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TWO YEARS OF COVID: There was a stranger in my mother’s matchbox house

Several regulations restricted our movement, forced us to be home and indoors at a certain time and forced us to wear masks outdoors. IOL‘s Two Years features the personal stories of our journalists and some of the biggest stories we covered over this period.

Several regulations restricted our movement, forced us to be home and indoors at a certain time and forced us to wear masks outdoors. IOL‘s Two Years features the personal stories of our journalists and some of the biggest stories we covered over this period.

Published Mar 28, 2022

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At midnight of March 26, 2020, President Cyril Ramaphosa placed South Africa into a hard lockdown to halt the spread of the Covid-19 pandemic. After that, several regulations restricted our movement, forced us to be home and indoors at a certain time and forced us to wear masks outdoors. IOL‘s Two Years features the personal stories of our journalists and some of the biggest stories we covered over this period.

When the president announced the first lockdown, I was not yet a journalist at the time. I was a journalism student at Rhodes University. The announcement came just after Rhodes had decided to have midterm earlier than usual due to fears over the rising number of Covid-19 infections.

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Around this time, I felt pretty anxious about the future, my future. Initially, I had naively believed that the lockdown would be just 21 days long, just as the president announced.

You know, just enough time for them to figure this virus out and produce some form of miracle vaccine or pill. You know how they always do it in movies? And as you can imagine, a few weeks and some empty toilet paper shelves later, I was gravely disappointed.

For me, the pandemic felt almost like grief. I went through all the stages — the denial, the bargaining and finally, the acceptance. The forced lockdown almost became something like an acquired taste. I just had so much of it that I accepted and appreciated it.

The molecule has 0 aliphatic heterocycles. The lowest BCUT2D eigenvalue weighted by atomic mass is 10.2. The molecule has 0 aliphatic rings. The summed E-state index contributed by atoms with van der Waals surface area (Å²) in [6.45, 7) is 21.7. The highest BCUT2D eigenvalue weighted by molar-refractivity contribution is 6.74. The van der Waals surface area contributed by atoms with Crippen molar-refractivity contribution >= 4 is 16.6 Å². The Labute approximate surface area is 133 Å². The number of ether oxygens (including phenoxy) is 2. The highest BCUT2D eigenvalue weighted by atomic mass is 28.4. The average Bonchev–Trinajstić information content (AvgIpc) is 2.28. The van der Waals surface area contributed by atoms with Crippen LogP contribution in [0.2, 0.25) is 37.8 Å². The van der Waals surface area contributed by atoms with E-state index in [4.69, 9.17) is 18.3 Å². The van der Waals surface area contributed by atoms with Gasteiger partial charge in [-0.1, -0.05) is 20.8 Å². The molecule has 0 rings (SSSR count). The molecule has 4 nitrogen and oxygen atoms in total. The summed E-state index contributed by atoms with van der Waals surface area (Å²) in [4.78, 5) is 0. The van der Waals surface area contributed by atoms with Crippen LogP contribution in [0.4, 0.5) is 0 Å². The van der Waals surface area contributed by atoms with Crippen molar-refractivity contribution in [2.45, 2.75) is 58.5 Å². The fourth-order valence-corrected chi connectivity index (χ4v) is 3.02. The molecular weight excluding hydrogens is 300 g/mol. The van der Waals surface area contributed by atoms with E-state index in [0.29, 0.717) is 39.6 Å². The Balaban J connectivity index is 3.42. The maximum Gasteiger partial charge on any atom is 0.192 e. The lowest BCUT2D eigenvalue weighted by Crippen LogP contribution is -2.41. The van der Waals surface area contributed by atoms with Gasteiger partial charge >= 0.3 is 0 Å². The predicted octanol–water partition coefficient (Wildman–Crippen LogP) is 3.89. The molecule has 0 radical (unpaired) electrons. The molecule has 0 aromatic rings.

At home, daily, we overdosed on umhlonyane, our version of the miracle Madagascan herbal tonic; and nearly burned our faces off with steam infused with God knows what. My mother’s friend had a friend who told me that goat urine could cure Covid. I thank God we do not have goats around!

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“You’re so different? You are not the Anita I know,” my mother said about a month in, with much concern in her voice and eyes. There I was, a stranger in her matchbox house, as I had not been with her for more than a few weeks in the last couple of years now.

She did not know me. I was now bold and had an opinion on everything. I was to her what the pandemic was to me, an acquired taste? She also had to go through the same cycle of grief. This is such a weird paradox because I promise you, I am my mother’s daughter.

“What happens if your brother wants to swim and it is cold outside?”

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“Well, you let him.”

“And, when he gets sick, will it become my problem?” she asked in shock.

“Are you not his mother?” I said carelessly.

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I remember seeing waves of emotions flash through her face. I think it was shock and confusion, and then I think an expression of realisation?

I think the Anita she thought she knew would have probably responded differently. More, confirmingly.

See, I have always been an expressive person, just that my voice throughout my entire childhood was carefully hidden in scrap papers buried deep under my old mattress. But now, I spoke, and she did not know how to deal with me.

It took her some months to adjust and learn me. I already knew her because her thoughts and opinions are generally unreserved.

Confined in the limited space, me suddenly unapologetic about my opinions. She has adjusted pretty well.

IOL

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